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Need for Faith

In the 1997 film, Contact, Dr. Ellie Arroway, played by Jodie Foster, is a radio astronomer trying to fulfill a lifelong quest to discover life on other worlds. The death of her parents, especially her father when she was young, contributed to her rejection of God and her staunch athiesm. Her love interest in the film is religious scholar Palmer Joss, played by Matthew McConaughey.

Ellie challenges Palmer, "Is there an all-powerful, mysterious God that created the universe, but left us no proof of his existence? Or, is there simply no God, and we created him so we wouldn't feel so alone?"

Palmer responds, "Did you love your father?"

Ellie answers, "Yes. Very Much."

"Prove it." Before Ellie can respond, they are suddenly interrupted.

Later in the film, radio telescopes pick up a message from space, a plan to build a machine to "transport" one person to make contact with the alien beings. After a long series of events the machine is built, and Ellie is the one chosen to go. She is transported through a wormhole—a tunnel through space and time. She finds herself on a beach where an alien being appears, having taken the form of her late father so she could feel more comfortable. The alien being tells her that they also are searching for the meaning of life, and that while man is not ready to join the other alien civilizations, this is a first small step.

She is then transported back to the machine and to earth, but in real time—mission control had not observed her to be gone at all. With no proof of her fantastic experience, she must convince the world and an international review panel that she experienced something real. One of the panel members asks her, "Should we take this all on faith?"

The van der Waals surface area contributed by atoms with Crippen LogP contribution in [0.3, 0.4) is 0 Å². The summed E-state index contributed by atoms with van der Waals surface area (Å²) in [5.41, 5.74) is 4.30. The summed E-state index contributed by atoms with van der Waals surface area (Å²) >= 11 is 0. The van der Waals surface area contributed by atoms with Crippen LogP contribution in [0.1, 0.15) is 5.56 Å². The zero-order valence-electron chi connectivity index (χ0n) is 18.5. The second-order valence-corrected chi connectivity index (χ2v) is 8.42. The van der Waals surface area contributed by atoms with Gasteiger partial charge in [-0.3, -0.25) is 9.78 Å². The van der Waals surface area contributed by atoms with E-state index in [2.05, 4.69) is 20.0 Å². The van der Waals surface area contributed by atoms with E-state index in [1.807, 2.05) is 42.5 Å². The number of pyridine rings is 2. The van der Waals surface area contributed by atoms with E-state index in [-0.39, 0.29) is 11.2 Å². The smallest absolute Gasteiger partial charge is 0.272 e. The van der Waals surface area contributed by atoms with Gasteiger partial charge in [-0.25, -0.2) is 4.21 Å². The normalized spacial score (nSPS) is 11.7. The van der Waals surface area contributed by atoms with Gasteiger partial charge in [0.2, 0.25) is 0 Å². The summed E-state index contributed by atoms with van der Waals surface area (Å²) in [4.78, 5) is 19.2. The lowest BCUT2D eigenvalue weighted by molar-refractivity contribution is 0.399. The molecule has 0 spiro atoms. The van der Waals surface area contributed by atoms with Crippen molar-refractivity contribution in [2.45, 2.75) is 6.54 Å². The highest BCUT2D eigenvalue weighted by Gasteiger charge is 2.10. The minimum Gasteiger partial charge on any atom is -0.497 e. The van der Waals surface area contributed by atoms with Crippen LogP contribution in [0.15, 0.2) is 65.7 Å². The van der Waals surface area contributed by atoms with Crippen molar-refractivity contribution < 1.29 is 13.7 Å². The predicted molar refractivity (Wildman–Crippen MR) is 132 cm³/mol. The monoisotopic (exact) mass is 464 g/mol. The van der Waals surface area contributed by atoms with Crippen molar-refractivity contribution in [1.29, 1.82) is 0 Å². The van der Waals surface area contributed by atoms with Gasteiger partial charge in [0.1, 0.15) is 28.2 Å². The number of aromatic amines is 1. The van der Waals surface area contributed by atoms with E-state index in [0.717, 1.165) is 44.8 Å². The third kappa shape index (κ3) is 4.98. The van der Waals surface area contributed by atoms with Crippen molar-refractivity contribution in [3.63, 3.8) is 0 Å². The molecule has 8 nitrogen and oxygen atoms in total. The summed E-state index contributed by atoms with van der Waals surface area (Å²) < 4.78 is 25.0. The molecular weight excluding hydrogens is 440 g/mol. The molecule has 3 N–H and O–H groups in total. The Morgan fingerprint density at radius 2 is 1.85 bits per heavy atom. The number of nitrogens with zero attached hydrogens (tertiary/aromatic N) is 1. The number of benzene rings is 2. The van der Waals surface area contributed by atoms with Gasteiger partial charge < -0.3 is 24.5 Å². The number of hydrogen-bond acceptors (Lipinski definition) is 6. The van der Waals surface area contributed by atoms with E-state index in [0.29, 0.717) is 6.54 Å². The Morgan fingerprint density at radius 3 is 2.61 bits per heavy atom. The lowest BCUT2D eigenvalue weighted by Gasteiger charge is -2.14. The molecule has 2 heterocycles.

The tables have been turned. Now she must explain the need for faith: "I had an experience I can't prove," she says. "I can't even explain it, but everything that I know as a human being, everything that I am tells me that it was real. I was part of something wonderful, something that changed me forever, a vision of the universe that tells us undeniably how tiny and insignificant, and how rare and precious we all are. A vision that tells us we belong to something that is greater than ourselves. That we are not—that none of us are alone. I wish I could share that. I wish that everyone, if even for one moment, could feel that awe, and humility, and hope."

Elapsed time: The first scene, measured from the Warner Brothers logo, runs from 1:13-1:15 (with some irrelevant lines omitted), and the second scene runs from 2:09-2:18.

Content: The film is based on the novel by the late scientist and athiest Carl Sagan. In this film he gives equal treatment to the need for faith and the search for truth by both science and religion. The movie is rated PG. There is some mild offensive language and one scene of sensuality.

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